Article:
Our online activity is about to be spread over more and more devices. This opens up some interesting implications for UI design. More and more, we’ll be launching queries from more places that will have different environmental challenges. For example:
- What does search look like in a busy train station in Frankfurt, Germany?
- What does search look like when it comes from someone driving a car on a freeway in LA?
- What does search look like when it comes from a person walking down a street in mid-town Manhattan?
- What does search look like when it’s launched from a person slouched on a couch with their iPad, half paying attention to the TV in the corner?
I venture to say none of these searches look much like the search we launch when we’re sitting at a desk in front of a computer. And even then, the search we launch from a desktop at home could look significantly different than the search we launch at work.
Many people, one search interface
But let’s dive even deeper. Right now, the search my daughter launches from our home computer looks different than the search I launch. And the search my wife launches is different from both of those. Yet, we all launch those searches through the same interface and see the same presentation of results. Why?
Take men and women. You can segment the human population a number of ways, but probably the most divergent slice is according to gender. Our brains are literally built differently. Much as we try to be politically correct, men and women are fundamentally different, and that’s a good thing. So why are we using the same search engine?
I know from doing years of usability work that men and women interact with online information in unique ways. We navigate a page differently. We look at things in different sequences. We react differently to images. I was one of the few that said, when rumors surfaced about Ask.com becoming a search engine for women, that it was a great idea. Why should both sexes, so fundamentally different in so many wonderful ways, be forced into the same compromised search experience?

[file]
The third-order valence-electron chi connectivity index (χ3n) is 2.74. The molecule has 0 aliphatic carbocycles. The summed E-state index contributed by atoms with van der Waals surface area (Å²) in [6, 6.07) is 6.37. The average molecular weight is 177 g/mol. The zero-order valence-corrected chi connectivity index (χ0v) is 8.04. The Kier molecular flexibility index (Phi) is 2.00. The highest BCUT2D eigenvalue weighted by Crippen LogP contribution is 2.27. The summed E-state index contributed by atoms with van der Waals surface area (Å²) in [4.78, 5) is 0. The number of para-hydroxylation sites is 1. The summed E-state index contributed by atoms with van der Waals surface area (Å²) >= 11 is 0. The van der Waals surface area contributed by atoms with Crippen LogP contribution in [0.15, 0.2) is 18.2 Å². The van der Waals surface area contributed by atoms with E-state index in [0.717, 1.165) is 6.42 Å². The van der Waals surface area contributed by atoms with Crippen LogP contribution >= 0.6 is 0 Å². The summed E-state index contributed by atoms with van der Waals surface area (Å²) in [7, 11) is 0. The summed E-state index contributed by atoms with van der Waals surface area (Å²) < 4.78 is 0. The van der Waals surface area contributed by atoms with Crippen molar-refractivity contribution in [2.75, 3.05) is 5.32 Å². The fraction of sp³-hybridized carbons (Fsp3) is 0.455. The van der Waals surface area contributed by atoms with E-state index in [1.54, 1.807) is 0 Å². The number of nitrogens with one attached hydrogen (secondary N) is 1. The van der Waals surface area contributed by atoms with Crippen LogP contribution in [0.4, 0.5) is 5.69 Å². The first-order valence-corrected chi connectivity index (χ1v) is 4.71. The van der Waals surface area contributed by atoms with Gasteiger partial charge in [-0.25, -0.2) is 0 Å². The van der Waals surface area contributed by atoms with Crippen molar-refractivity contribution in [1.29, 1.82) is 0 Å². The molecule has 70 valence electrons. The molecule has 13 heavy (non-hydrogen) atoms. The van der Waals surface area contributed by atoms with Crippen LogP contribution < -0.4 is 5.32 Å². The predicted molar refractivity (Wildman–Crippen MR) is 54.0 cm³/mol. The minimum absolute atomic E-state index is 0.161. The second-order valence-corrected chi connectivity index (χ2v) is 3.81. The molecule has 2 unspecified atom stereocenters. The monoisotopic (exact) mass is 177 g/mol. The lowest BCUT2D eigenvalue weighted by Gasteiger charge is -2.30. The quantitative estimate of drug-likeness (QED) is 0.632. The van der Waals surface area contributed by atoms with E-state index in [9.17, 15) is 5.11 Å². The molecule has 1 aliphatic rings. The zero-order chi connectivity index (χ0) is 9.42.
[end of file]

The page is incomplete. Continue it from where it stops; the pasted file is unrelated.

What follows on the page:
A journal written in search terms
Search is intensely personal. It’s a reflection of who we are and what we want to do in our lives. I was blown away by the intimate nature of search when Google first introduced search history. I wanted to experiment with it, so I enabled it and then promptly forgot that I was signed in. Google obediently tracked my every search for almost two months until something tweaked my memory and I realized I was creating a personal journal, written in search. I looked at my search history and realized, “Wow, somebody reading this would know more about the past two months of my life than even my wife does!” There, query by query, was a detailed record of my thoughts, my goals, my passing fancies and my day-to-day activities. Yes, you had to do some filling in between the lines, but far less than I would have thought.
So, if search is this tightly woven into our lives, why isn’t it more personal? Why do we struggle with interfaces that don’t “get” us? Part of it is explained by the fact that search is still young. All the search players fully acknowledge this. Part of it is explained by the need to reduce capabilities to the lowest common denominator to ensure functionality and compatibility. And part of it is simply that we don’t ask for more from search. We are satisfied. I see all of these things coming to a rather abrupt end. We’re on the cusp of a tremendous change.
Take the iPad for example. What does search look like when it’s launched from a much more tactile device than a computer—one that’s driven by touch? Will we be more apt to sort, filter and tweak our results when we can do so with a few strokes of our fingertips? I suspect so. Or what about the mobile form factor? We already know that input and output are significant bottlenecks in the mobile search experience, yet we’re trying to squeeze functionality through what is essentially the same old interface, in miniature.
Increasingly, the web lives behind more and more screens: entertainment screens, communication screens, navigation screens and information screens. Our online touch points are becoming contextually sensitive, embedded in unique and demanding environments. Our online experiences have to evolve to match.
This is what I call personalization
And even if search adapts to specific screens in the specific contexts, we’re still not all the way there. Then we have to personalize search, so my daughter has a different search experience on the iPhone than I do. My wife should see her search results on our wired home entertainment device in a different way than I do. And search can’t take the easy way out, asking us to customize our search experiences. Search has to be smart enough to “get” us and do the personalization transparently in the background.
Google has long said that search should be like the computer on Star Trek, where you can ask any question and get a relevant answer. I think it goes even beyond that. Search should not only know the right answers but should help you do the things you need to do, quickly, easily and painlessly. Search, at its most powerful, should be the friend who knows everything and the assistant who can do everything, with minimal guidance from you.
Opinions expressed in the article are those of the guest author and not necessarily Search Engine Land.